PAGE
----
If most of these issues sound familiar, perhaps it’s because they are the same ones being debated year-in and year-out while America’s children are actually attending school, in person.

Concerns about a “learning slide” due to students being out of school for several months?

In October 2019, results of the National Assessment of Educational Progress (NAEP), also known as the Nation’s Report Card, found U.S. fourth and eighth graders made “no progress” in either mathematics or reading over the past decade, while attending school, in person.

An achievement gap during the pandemic between higher performing, mostly white and Asian students, and lower performing, mostly black and Hispanic students?

Dr. Peggy Carr, associate commissioner of the National Center for Education Statistics observed about the same Nation’s Report Card assessment results for students actually attending school:

Over the past decade, there has been no progress in either mathematics or reading performance, and the lowest-performing students are doing worse. In fact, over the long term in reading, the lowest-performing students—those readers who struggle the most—have made no progress from the first NAEP administration almost 30 years ago.

“Over the last 10 years, higher performing students’ scores have increased and lower-performing students’ scores have decreased in math and reading,” NAEP also tweeted.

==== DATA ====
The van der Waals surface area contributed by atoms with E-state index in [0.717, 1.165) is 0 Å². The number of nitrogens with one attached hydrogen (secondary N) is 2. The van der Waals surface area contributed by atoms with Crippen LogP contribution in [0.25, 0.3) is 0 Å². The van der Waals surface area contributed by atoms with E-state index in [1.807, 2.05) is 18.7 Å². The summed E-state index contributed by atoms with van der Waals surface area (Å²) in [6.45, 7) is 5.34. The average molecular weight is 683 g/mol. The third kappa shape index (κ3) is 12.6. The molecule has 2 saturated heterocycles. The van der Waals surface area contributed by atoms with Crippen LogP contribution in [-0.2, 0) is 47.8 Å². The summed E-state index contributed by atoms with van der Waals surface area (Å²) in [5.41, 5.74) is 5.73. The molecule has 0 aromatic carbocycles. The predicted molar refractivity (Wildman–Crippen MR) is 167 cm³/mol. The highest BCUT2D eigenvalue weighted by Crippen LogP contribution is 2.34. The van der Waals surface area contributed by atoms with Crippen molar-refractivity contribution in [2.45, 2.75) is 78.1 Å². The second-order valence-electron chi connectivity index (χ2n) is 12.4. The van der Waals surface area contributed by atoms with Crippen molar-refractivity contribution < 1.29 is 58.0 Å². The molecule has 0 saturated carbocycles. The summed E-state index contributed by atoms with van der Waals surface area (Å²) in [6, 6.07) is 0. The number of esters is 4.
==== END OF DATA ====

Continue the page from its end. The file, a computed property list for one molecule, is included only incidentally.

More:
Similarly, a study authored by education policy researcher Theodor Rebarber for the Boston-based Pioneer Institute revealed a historic drop in national reading and math scores among U.S. students actually attending school, in person, since the adoption of the Obama-era Common Core standards a decade ago.

Not to mention that, in April, results of the 2018 Nation’s Report Card showed only 15 percent of eighth graders in the United States scored at or above proficiency level in U.S. history.

Eighth graders also again showed a decline in U.S. history and geography test scores, and made no progress in civics, according to the assessment results.

Lack of parental involvement or supervision as virtual learning takes place?

Consider that, at the start of the pandemic as schools were beginning to close throughout the country, having a plan for a sound remote learning program was not as much of a top priority as was how to provide breakfast and lunch to 22 million students who are not fed at home.